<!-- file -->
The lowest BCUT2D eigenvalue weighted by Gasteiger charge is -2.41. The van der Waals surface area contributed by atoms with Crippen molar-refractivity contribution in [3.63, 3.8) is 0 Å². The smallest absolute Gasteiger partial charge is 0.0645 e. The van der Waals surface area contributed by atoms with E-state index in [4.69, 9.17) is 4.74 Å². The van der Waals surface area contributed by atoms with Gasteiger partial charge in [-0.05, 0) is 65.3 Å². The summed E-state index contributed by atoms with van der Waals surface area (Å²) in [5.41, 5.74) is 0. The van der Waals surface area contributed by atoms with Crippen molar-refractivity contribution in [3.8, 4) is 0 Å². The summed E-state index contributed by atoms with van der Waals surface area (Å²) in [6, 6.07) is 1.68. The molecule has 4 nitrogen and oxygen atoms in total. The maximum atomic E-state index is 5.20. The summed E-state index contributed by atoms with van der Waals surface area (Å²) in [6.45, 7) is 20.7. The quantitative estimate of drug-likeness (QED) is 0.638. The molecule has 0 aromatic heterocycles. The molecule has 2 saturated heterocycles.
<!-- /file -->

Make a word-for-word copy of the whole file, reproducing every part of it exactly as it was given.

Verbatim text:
The lowest BCUT2D eigenvalue weighted by Gasteiger charge is -2.41. The van der Waals surface area contributed by atoms with Crippen molar-refractivity contribution in [3.63, 3.8) is 0 Å². The smallest absolute Gasteiger partial charge is 0.0645 e. The van der Waals surface area contributed by atoms with E-state index in [4.69, 9.17) is 4.74 Å². The van der Waals surface area contributed by atoms with Gasteiger partial charge in [-0.05, 0) is 65.3 Å². The summed E-state index contributed by atoms with van der Waals surface area (Å²) in [5.41, 5.74) is 0. The van der Waals surface area contributed by atoms with Crippen molar-refractivity contribution in [3.8, 4) is 0 Å². The summed E-state index contributed by atoms with van der Waals surface area (Å²) in [6, 6.07) is 1.68. The molecule has 4 nitrogen and oxygen atoms in total. The maximum atomic E-state index is 5.20. The summed E-state index contributed by atoms with van der Waals surface area (Å²) in [6.45, 7) is 20.7. The quantitative estimate of drug-likeness (QED) is 0.638. The molecule has 0 aromatic heterocycles. The molecule has 2 saturated heterocycles.